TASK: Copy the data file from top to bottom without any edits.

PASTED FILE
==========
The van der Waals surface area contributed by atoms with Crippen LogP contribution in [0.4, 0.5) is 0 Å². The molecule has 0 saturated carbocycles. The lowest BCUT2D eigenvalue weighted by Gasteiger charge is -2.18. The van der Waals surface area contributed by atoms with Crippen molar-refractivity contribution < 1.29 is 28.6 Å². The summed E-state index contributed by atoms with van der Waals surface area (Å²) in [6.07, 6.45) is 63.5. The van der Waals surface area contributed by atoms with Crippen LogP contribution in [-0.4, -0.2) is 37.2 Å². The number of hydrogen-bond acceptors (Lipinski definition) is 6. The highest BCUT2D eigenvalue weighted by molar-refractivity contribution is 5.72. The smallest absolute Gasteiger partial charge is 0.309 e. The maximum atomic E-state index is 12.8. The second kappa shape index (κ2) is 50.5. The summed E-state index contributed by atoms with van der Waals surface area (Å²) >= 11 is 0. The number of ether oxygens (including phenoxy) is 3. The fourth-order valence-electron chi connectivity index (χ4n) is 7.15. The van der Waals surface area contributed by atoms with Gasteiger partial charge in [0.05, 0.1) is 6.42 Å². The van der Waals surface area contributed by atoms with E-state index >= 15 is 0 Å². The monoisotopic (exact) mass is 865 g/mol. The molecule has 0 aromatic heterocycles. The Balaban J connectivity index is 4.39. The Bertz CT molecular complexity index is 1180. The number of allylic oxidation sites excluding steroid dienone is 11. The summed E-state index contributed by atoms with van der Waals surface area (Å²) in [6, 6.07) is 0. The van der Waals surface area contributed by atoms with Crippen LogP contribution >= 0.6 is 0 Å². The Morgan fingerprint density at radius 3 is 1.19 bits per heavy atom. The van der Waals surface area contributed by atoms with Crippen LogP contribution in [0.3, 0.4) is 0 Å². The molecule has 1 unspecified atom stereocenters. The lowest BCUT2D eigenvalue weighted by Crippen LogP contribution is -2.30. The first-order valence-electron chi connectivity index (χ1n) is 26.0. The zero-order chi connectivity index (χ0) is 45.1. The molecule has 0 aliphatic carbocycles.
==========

The van der Waals surface area contributed by atoms with Crippen LogP contribution in [0.4, 0.5) is 0 Å². The molecule has 0 saturated carbocycles. The lowest BCUT2D eigenvalue weighted by Gasteiger charge is -2.18. The van der Waals surface area contributed by atoms with Crippen molar-refractivity contribution < 1.29 is 28.6 Å². The summed E-state index contributed by atoms with van der Waals surface area (Å²) in [6.07, 6.45) is 63.5. The van der Waals surface area contributed by atoms with Crippen LogP contribution in [-0.4, -0.2) is 37.2 Å². The number of hydrogen-bond acceptors (Lipinski definition) is 6. The highest BCUT2D eigenvalue weighted by molar-refractivity contribution is 5.72. The smallest absolute Gasteiger partial charge is 0.309 e. The maximum atomic E-state index is 12.8. The second kappa shape index (κ2) is 50.5. The summed E-state index contributed by atoms with van der Waals surface area (Å²) >= 11 is 0. The number of ether oxygens (including phenoxy) is 3. The fourth-order valence-electron chi connectivity index (χ4n) is 7.15. The van der Waals surface area contributed by atoms with Gasteiger partial charge in [0.05, 0.1) is 6.42 Å². The van der Waals surface area contributed by atoms with E-state index >= 15 is 0 Å². The monoisotopic (exact) mass is 865 g/mol. The molecule has 0 aromatic heterocycles. The Balaban J connectivity index is 4.39. The Bertz CT molecular complexity index is 1180. The number of allylic oxidation sites excluding steroid dienone is 11. The summed E-state index contributed by atoms with van der Waals surface area (Å²) in [6, 6.07) is 0. The van der Waals surface area contributed by atoms with Crippen LogP contribution >= 0.6 is 0 Å². The Morgan fingerprint density at radius 3 is 1.19 bits per heavy atom. The van der Waals surface area contributed by atoms with Crippen LogP contribution in [0.3, 0.4) is 0 Å². The molecule has 1 unspecified atom stereocenters. The lowest BCUT2D eigenvalue weighted by Crippen LogP contribution is -2.30. The first-order valence-electron chi connectivity index (χ1n) is 26.0. The zero-order chi connectivity index (χ0) is 45.1. The molecule has 0 aliphatic carbocycles.